What the heck is an infinitive? It sounds like something that Buzz Lightyear would say. To infinitive and beyond. Today, we’re delving into the fascinating world of infinitives.
Get ready for an epic ride, because by the end of this journey, you’ll be rocking infinitives like a boss.
Let’s start at the beginning—what exactly are infinitives? Well, they’re the base form of a verb preceded by the word ‘to.’ Simple, right?
♦ to write
♦ to read
♦ to create
These are all infinitives, and they’re the building blocks of action in a sentence. To isn’t part of the infinitive, but we’ll say it is because the infinitive usually starts with it.
Related Reading: Understanding Adjectives: Making Your Sentences More Descriptive
Why are Infinitives Important in Grammar?
Infinitives play a crucial role in grammar for a few reasons:
Basic Building Blocks
Understanding infinitives is like grasping the ABCs of verbs. As mentioned previously, infinitives are the foundation of verbs. They’re the simplest, most elemental form of a verb (e.g., to run, to eat, to sing).
Infinitives aren’t one-trick ponies. They can do the job of nouns, adjectives, or adverbs, making language more versatile. This flexibility gives you more freedom to mix up your sentences.
Infinitives help sentences make sense. They’re often the heart of verb phrases and help show what’s going on or how things are. Using infinitives properly makes your writing flow better.
Infinitives are commonly used to express purpose or intention. For example:
♦ I study hard to succeed.
Here, the infinitive to succeed shows the goal or purpose of the action. Having clarity in your writing is essential.
Writers often use infinitives to jazz up their writing. Infinitives let you get creative with rhythm, suspense, and mood.
In short, mastering infinitives opens up a world of possibilities for constructing sentences that are clear, expressive, and tailored to the writer’s intent.
Related Reading: The Art of Description: Techniques for Bringing Your Writing to Life
Types of Infinitives
We can categorize infinitives into different types based on their functions and structures. Here are the main infinitives:
This is the base form of the verb without the to prefix. Examples include:
We often use bare infinitives after modal verbs like can, should, or will.
♦ She can dance.
The standard form of the infinitive, is followed by the base form of the verb. Examples include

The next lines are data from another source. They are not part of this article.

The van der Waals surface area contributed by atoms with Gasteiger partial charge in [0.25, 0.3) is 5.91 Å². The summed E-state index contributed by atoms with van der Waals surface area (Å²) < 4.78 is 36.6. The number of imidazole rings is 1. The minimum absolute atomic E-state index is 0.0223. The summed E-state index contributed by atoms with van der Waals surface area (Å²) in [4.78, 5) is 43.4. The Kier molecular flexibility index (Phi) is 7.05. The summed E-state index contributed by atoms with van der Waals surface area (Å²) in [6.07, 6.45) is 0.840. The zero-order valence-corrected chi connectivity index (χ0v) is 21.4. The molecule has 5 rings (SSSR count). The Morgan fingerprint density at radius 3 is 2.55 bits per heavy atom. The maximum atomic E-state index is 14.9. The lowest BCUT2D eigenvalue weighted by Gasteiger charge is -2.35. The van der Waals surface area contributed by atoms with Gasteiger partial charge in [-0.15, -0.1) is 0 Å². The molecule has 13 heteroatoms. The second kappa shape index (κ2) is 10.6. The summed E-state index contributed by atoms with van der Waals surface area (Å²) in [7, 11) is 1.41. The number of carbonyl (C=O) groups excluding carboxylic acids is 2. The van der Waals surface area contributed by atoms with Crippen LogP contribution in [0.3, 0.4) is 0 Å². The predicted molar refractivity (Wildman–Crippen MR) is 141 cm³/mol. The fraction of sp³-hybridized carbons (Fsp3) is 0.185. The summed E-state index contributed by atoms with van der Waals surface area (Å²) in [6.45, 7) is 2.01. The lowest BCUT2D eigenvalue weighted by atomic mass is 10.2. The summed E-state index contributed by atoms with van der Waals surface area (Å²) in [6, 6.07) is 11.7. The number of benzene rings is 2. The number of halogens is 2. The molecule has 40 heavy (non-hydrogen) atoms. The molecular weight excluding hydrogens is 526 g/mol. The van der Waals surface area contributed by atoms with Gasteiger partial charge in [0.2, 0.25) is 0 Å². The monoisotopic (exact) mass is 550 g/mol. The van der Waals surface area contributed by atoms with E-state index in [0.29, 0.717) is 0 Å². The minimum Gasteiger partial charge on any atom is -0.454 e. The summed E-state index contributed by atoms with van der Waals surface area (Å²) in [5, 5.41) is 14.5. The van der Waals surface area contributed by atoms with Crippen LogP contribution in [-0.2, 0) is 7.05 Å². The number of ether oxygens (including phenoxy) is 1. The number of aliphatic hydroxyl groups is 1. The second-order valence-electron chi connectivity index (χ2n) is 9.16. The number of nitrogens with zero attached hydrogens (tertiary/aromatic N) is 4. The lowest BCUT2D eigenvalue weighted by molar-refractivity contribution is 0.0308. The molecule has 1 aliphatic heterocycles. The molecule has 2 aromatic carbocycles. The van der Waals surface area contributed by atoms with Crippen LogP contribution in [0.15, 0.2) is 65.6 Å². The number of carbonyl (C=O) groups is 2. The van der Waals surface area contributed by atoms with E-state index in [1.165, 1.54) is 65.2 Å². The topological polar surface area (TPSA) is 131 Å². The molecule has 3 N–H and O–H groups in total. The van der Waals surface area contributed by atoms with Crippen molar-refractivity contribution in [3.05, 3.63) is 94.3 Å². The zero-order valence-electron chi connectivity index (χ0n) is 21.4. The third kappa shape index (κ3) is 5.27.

♦ to walk
♦ to sing
♦ to read
♦ He likes to read novels.
Now, let’s address the elephant in the room – split infinitives. When you stick an adverb between to and the base form of a verb, that’s called a split infinitive.
Split infinitives used to be frowned upon. Some say avoid them at all costs, but truth be told, they’re not the grammatical monsters some make them out to be. Sometimes, to boldly go where no one has gone before is precisely what your sentence needs for style. Example:
♦ She decided to quickly finish her work.
This type mixes the infinitive with the -ing form of a verb, working as both a gerund and an infinitive. Example:
♦ His plan is to keep studying.
Getting the hang of these types of infinitives gives you a deeper understanding of grammar and lets you use them like a pro in your writing.
The infinitive has two tenses… the present and the perfect.
The present infinitive is the verb in its simplest form, usually preceded by to.
♦ to live
♦ to teach
♦ to bind
♦ to strike
♦ to have lived,
♦ to have taught
♦ to have bound
♦ to have struck
Functions of Infinitives
Now, here’s the cool part. Infinitives can do more than just stand there looking important. They can function as nouns, adjectives, or adverbs.
♦ To dance is my passion. (noun)
♦ I have a book to read. (adjective)
♦ She studied hard to pass. (adverb)
Versatility at its finest!
Verbs and Nouns
It’s interesting how infinites can belong to different parts of speech because it is both verb and noun, depending on its use.
♦ To struggle was useless.
To struggle is a noun because it is the subject of the sentence and effort or exertion could replace struggle in the sentence.
♦ To escape is impossible.
We might substitute the noun escape for to escape.